Wim de Vos is a bit of a character…but, I like that he demonstrates the kind of artistry possible where a tunnel book is concerned.

I found the following photo on Amanda Watson-Will’s site and because there is no other photographer credited, I will assume this is her archive.

Wim de Vos

This is more like it.  I only wished I had seen this one before I began my lesson.

So, after the  story of the Epiphany star and the fine art of gift offering…I got the students started on a background panel, deciding that it made sense to work from the back up to the front OR the background to the foreground.

These are a sampling of the tunnel books made by these awesome, open and enthusiastic students!  Love them so much.

Requirements for their compositions:  A guiding light, a figure, gifts, foreground, background and middle ground.

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Thank you, Colleen, for your class!  What beautiful children!

Entering the Dance: A Perspective on Elementary Arts Education

As a retired person, I see more and more the outrageously crazy and demanding life of educators out there.  Masters of all things, teachers are responsible for the constant changing world of demands placed down before them.  I have such admiration for them.

When I have opportunity to work with children, in my specialized world of visual arts, I am blown out of the water by their desire to learn how to see their visual world, learn to draw and master a variety of media.  Yesterday this was no more evident.  I was thinking about the fact that more and more reflection and drawing are being sacrificed in lieu of a more packaged and close ended result for the purpose of display, such as the results provided by a ‘Pinterest idea’.  In fact, I post my lessons on to the Pinterest site, in the hopes that the lessons will minimize fear about the process of teaching drawing.  I don’t know if I can impact any of this anymore, but I treasure the opportunities that teachers give me to further my research and practice.  I am still learning.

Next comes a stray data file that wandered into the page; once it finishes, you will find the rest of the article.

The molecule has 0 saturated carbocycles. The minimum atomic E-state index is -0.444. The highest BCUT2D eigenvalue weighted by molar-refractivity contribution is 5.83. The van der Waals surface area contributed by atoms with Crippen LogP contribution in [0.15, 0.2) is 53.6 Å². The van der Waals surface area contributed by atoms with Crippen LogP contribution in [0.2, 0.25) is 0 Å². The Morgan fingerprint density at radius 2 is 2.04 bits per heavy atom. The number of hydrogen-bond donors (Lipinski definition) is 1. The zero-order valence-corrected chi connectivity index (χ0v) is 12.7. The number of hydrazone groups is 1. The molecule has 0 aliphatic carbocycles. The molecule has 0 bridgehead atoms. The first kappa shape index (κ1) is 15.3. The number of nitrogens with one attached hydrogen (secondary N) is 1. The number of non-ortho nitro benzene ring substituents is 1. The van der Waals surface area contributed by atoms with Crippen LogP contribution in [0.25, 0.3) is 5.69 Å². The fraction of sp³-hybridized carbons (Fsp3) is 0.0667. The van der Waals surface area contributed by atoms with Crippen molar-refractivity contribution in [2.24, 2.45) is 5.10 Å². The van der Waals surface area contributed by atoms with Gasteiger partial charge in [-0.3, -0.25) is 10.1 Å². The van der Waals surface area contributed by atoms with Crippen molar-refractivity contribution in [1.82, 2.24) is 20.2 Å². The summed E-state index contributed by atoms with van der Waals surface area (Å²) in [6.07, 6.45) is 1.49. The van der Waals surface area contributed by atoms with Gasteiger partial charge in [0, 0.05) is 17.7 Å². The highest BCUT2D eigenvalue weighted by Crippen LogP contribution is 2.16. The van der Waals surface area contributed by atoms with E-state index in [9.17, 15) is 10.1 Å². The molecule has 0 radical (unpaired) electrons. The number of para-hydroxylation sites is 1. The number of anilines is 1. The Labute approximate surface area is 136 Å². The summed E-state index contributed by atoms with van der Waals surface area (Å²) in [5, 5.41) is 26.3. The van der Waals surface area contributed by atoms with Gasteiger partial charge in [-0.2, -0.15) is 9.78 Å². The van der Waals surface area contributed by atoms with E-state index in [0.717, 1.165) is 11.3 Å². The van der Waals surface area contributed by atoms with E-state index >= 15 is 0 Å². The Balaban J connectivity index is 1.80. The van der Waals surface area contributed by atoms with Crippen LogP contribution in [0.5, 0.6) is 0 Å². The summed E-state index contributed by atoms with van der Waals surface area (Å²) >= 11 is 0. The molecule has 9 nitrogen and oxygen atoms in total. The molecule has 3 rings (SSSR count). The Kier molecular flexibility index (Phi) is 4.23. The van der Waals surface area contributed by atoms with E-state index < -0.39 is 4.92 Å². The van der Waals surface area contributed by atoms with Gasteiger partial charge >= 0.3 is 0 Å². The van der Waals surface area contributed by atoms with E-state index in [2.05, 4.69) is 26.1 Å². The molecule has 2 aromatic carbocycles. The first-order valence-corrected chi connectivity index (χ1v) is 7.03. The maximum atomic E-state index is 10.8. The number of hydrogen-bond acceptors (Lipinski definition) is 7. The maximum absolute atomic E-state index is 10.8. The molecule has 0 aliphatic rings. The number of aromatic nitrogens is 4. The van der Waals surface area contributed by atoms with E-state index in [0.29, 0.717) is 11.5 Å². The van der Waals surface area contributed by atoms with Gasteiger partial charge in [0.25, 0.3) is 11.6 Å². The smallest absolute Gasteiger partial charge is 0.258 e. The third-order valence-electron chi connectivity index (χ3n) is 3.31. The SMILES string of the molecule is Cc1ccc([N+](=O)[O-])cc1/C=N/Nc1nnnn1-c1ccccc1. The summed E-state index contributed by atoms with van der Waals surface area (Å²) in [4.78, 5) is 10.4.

Each year, the child is immersed in a different set of schema and does not necessarily reflect our adult ideas of ‘what art should be’ or what is ‘pretty art’.  Children’s art needs to reflect where they are at their particular age and with their particular way of seeing, as well as their fine motor skill development.  Here, I provide a little bit of read on the topic.

If teachers pressure either themselves or their students to create a ‘pretty’ end result, the child is trained to ask that forever-question in the art room…”Is this good?” instead of entering the dance of creation.  I think that focusing on an open-ended result and curbing adult expectations of ‘what makes good art’ is warranted, although it may be a practice that is unfamiliar.

While the step-by-step process teaches a whole other skill set, it is not necessarily the way to go about nurturing the artist soul.  The very pieces of art strung up down those hallways that achieve the giggles from the viewer, are likely the pieces that represent the children who are filled with artistic magic.  Embrace that with everything that is in you.

Yesterday, I watched a grade three Hibernating Animals lesson unfold…absolutely a magical experience!  For now, I’m just going to post very few pieces that represent the process of evolution that takes place when art lessons are child-centered and not adult-centered.  The ‘before’ depictions gauged where the students were in their imaginations, with absolutely no instruction…just a brainstorm list of animals that hibernate.

Observe…the animals have smiles on their faces.  The eyes are dominant.  The little legs are outstretched, in this case, two legs consistently on each animal. The body form is coloured in. The nest or den is a circle.

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I then had the students pretend to be a hibernating mice on the classroom floor.

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They automatically bundled up in a closed circle.  I asked them to notice where their legs were…their tucked in heads…where their arms were, wrapping around their legs.  I had them rest like that for a while, with the lights dimmed.  They automatically stretched when I asked them to stand and return to their desks.